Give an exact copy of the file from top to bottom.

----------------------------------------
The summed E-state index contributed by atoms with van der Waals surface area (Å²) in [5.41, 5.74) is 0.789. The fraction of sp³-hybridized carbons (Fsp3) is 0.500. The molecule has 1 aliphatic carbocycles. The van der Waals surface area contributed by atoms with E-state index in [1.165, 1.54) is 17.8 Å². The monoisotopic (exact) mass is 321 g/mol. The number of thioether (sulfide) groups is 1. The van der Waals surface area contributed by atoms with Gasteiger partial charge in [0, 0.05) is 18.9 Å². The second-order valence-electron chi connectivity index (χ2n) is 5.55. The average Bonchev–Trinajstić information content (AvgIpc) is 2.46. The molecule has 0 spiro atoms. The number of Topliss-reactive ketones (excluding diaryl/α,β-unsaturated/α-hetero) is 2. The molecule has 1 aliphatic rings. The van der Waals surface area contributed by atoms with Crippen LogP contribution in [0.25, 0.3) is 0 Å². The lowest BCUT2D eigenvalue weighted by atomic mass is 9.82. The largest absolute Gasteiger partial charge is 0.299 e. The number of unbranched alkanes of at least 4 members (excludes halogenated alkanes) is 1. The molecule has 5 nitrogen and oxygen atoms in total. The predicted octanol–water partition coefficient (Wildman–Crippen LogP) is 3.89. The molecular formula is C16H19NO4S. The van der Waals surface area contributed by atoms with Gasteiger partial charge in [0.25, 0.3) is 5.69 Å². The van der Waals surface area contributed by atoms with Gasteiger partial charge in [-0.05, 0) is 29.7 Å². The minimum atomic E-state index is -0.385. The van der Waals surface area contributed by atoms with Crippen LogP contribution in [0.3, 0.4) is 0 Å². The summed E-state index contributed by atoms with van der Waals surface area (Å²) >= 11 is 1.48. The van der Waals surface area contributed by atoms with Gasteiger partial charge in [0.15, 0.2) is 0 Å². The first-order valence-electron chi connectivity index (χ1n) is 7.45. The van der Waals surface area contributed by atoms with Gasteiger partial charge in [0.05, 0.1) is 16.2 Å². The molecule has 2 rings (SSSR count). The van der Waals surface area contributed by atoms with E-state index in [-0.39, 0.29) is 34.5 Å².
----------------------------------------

The summed E-state index contributed by atoms with van der Waals surface area (Å²) in [5.41, 5.74) is 0.789. The fraction of sp³-hybridized carbons (Fsp3) is 0.500. The molecule has 1 aliphatic carbocycles. The van der Waals surface area contributed by atoms with E-state index in [1.165, 1.54) is 17.8 Å². The monoisotopic (exact) mass is 321 g/mol. The number of thioether (sulfide) groups is 1. The van der Waals surface area contributed by atoms with Gasteiger partial charge in [0, 0.05) is 18.9 Å². The second-order valence-electron chi connectivity index (χ2n) is 5.55. The average Bonchev–Trinajstić information content (AvgIpc) is 2.46. The molecule has 0 spiro atoms. The number of Topliss-reactive ketones (excluding diaryl/α,β-unsaturated/α-hetero) is 2. The molecule has 1 aliphatic rings. The van der Waals surface area contributed by atoms with Crippen LogP contribution in [0.25, 0.3) is 0 Å². The lowest BCUT2D eigenvalue weighted by atomic mass is 9.82. The largest absolute Gasteiger partial charge is 0.299 e. The number of unbranched alkanes of at least 4 members (excludes halogenated alkanes) is 1. The molecule has 5 nitrogen and oxygen atoms in total. The predicted octanol–water partition coefficient (Wildman–Crippen LogP) is 3.89. The molecular formula is C16H19NO4S. The van der Waals surface area contributed by atoms with Gasteiger partial charge in [0.25, 0.3) is 5.69 Å². The van der Waals surface area contributed by atoms with Gasteiger partial charge in [-0.05, 0) is 29.7 Å². The minimum atomic E-state index is -0.385. The van der Waals surface area contributed by atoms with Crippen LogP contribution in [0.3, 0.4) is 0 Å². The summed E-state index contributed by atoms with van der Waals surface area (Å²) >= 11 is 1.48. The van der Waals surface area contributed by atoms with Gasteiger partial charge in [0.15, 0.2) is 0 Å². The first-order valence-electron chi connectivity index (χ1n) is 7.45. The van der Waals surface area contributed by atoms with Gasteiger partial charge in [0.05, 0.1) is 16.2 Å². The molecule has 2 rings (SSSR count). The van der Waals surface area contributed by atoms with E-state index in [-0.39, 0.29) is 34.5 Å².